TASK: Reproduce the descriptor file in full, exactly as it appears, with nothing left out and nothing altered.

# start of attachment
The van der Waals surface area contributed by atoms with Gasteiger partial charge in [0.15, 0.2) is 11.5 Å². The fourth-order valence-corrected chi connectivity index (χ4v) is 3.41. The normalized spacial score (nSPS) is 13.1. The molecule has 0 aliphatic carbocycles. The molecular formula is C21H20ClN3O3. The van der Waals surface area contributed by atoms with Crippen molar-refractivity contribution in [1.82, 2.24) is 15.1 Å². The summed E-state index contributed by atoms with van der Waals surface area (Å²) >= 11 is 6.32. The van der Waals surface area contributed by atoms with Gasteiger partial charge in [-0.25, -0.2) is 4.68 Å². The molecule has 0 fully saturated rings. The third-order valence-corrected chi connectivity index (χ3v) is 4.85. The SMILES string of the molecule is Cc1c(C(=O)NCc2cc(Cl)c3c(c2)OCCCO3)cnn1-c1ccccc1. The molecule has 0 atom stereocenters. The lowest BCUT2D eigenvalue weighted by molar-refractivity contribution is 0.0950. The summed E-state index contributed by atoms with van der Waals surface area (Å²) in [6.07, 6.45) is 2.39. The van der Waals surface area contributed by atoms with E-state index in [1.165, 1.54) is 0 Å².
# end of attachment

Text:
The van der Waals surface area contributed by atoms with Gasteiger partial charge in [0.15, 0.2) is 11.5 Å². The fourth-order valence-corrected chi connectivity index (χ4v) is 3.41. The normalized spacial score (nSPS) is 13.1. The molecule has 0 aliphatic carbocycles. The molecular formula is C21H20ClN3O3. The van der Waals surface area contributed by atoms with Crippen molar-refractivity contribution in [1.82, 2.24) is 15.1 Å². The summed E-state index contributed by atoms with van der Waals surface area (Å²) >= 11 is 6.32. The van der Waals surface area contributed by atoms with Gasteiger partial charge in [-0.25, -0.2) is 4.68 Å². The molecule has 0 fully saturated rings. The third-order valence-corrected chi connectivity index (χ3v) is 4.85. The SMILES string of the molecule is Cc1c(C(=O)NCc2cc(Cl)c3c(c2)OCCCO3)cnn1-c1ccccc1. The molecule has 0 atom stereocenters. The lowest BCUT2D eigenvalue weighted by molar-refractivity contribution is 0.0950. The summed E-state index contributed by atoms with van der Waals surface area (Å²) in [6.07, 6.45) is 2.39. The van der Waals surface area contributed by atoms with E-state index in [1.165, 1.54) is 0 Å².